46 notecards = 12 pages (4 cards per page)
What is the nervous system composed of?
Central nervous system (brain & spinal cord)
Peripheral nervous system (cranial and spinal nerves)
What does the CNS do?
coordinates and integrates information
What does the PNS do?
bundles of axons which carry information
where does the PNS carry information to?
to the brain or spinal cord( sensory= afferent=incoming)or away from the brain and spinal cord(=motor=efferent=outgoing)
What does AFFERENT mean?
What does EFFERENT mean?
What are the 2 parts to the EFFERENT motor system?
Somatic(voluntary)-to skelatal muscle
Visceral(involuntary) to smooth muscle, cardiac muscle and glands (AUTONOMIC NERVOUS SYSTEM)
Structurally how many types of neurons are there?
3- Bipolar, Multipolar, Unipolar
How many parts to a neuron?
3 parts- cell body, multiple dendrites, ONE AXON
What type of neuron is rare, found in the retina of the eye and olfactory mucosa
What kind of neuron has many branching processes extending from a cell body- all the processes are dendrites except for 1 axon?
What type of neuron has one process (the axon) that extends from the cell body and divides. The distal portion will end in several processes which are classified as dendrites and are the receiving portion of the neuron?
What type of neuron is the first order sensory and bring sensory information into the CNA?
where are sensory and visceral 1st order sensory neurons located?
What carries impulses away from the CNS to effector organs?
lower motor neurons
what are located between other neurons
why do neuron cell bodies appear gray in color?
What is composed of neuron cell bodies and dendrites coming off the cell bodies?
Where is gray matter located in the CNS and PNS?
CNS- in outer gray matter of cerebral and cerebellar cortex, in collections call basal nuclei in brain and inner gray horns of spinal cord
PNS- in sensory ganglia (cell bodies of 1st order sensory neurons), in autonomic ganglia(cell bodies of ANS ganglionic neurons
dendrites of 1st order sensory neurons receive sensory input from?
sensory receptors or are stimulated directly (free nerve endings are dendrites-receive pain,heat Etc)
dendrites of multipolar neurons receive input from?
axons of other neurons
How many axons per neuron?
what does the axon do?
transmits the nerve impulse
what part of the neuron is the only part that has voltage regulated gated protein channels for ion passage?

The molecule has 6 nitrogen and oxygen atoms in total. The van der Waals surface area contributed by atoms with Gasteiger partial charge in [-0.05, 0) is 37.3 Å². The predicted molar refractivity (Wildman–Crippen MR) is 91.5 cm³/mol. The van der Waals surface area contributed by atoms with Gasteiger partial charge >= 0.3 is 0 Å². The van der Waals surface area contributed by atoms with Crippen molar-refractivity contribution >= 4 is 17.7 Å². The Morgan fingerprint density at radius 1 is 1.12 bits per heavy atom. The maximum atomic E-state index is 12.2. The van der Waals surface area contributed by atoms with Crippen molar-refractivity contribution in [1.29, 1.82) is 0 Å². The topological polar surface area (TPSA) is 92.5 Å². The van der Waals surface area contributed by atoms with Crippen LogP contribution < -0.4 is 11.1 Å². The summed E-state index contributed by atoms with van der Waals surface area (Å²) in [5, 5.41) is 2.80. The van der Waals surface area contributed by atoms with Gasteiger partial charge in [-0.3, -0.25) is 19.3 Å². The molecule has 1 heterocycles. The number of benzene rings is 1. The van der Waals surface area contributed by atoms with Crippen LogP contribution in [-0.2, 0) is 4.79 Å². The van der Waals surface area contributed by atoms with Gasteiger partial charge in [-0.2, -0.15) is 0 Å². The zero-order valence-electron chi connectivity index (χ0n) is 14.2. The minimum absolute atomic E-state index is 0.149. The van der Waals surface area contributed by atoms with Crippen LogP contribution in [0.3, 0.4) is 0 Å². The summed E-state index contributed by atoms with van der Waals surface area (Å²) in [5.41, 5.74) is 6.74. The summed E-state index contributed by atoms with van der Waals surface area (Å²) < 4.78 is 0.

the membrane of the axon part of the neuron
what synapses with a dendrite or cell body of another neuron or synapses with an effector cell (muscle or gland)
What is white matter?
regions dominated by myelinated axons
what is a tract?
collections of ascending and descending axons inside the CNS
what are nerves?
incoming and outgoing axons outside CNS
What are neuroglia?
supporting cells of the nervous system
What are ependymal cells?
form an epithelial type membrane lining spaces inside the brain (ventricles) and the spinal cord which contain CSF
what is the Choroid plexus?
ependymal cells and special brain capillaries
what does the choroid process do?
produce and secrete CSF
what keeps bad stuff from hurting neurons in brain?
what are satellite cells?
structural supporting cells of neurons in ganglia
what are microglia?
wandering phagocytes (eat pathogens, cell waste products)
what are the myelin producing cells in the CNS and the PNS?
PNS- Schwann cells
myelin is composed mostly of?
what are the Nodes of Ranvier?
gaps between myelin produced by neighboring oligodendrocytes
what happens to the nerve transmission as the lyelin sheath becomes thicker?
The thicker the lyelin sheath the faster the nerve transmission
where are chemically gated ion channels located?
motor end plate of muscle, cell body and dendrite membranes of all neurons
where are chechanically gated ion channels located?
in dendrite membrane of 1st order sensory neurons
where are voltage gated ion channels located?
in muscle and axon membranes only
What are the 2 types of voltage gates?
activation (closed when resting), and inactivation (open at rest)
what ion channel prevents backward transmission?
voltage gated ion channels
what are local depolarizations of a small area of neuron membrane?
where do graded potentials occur?
in sensory receptors in response to stimulus, in dendrites and neuron cell body and motor end plate of muscle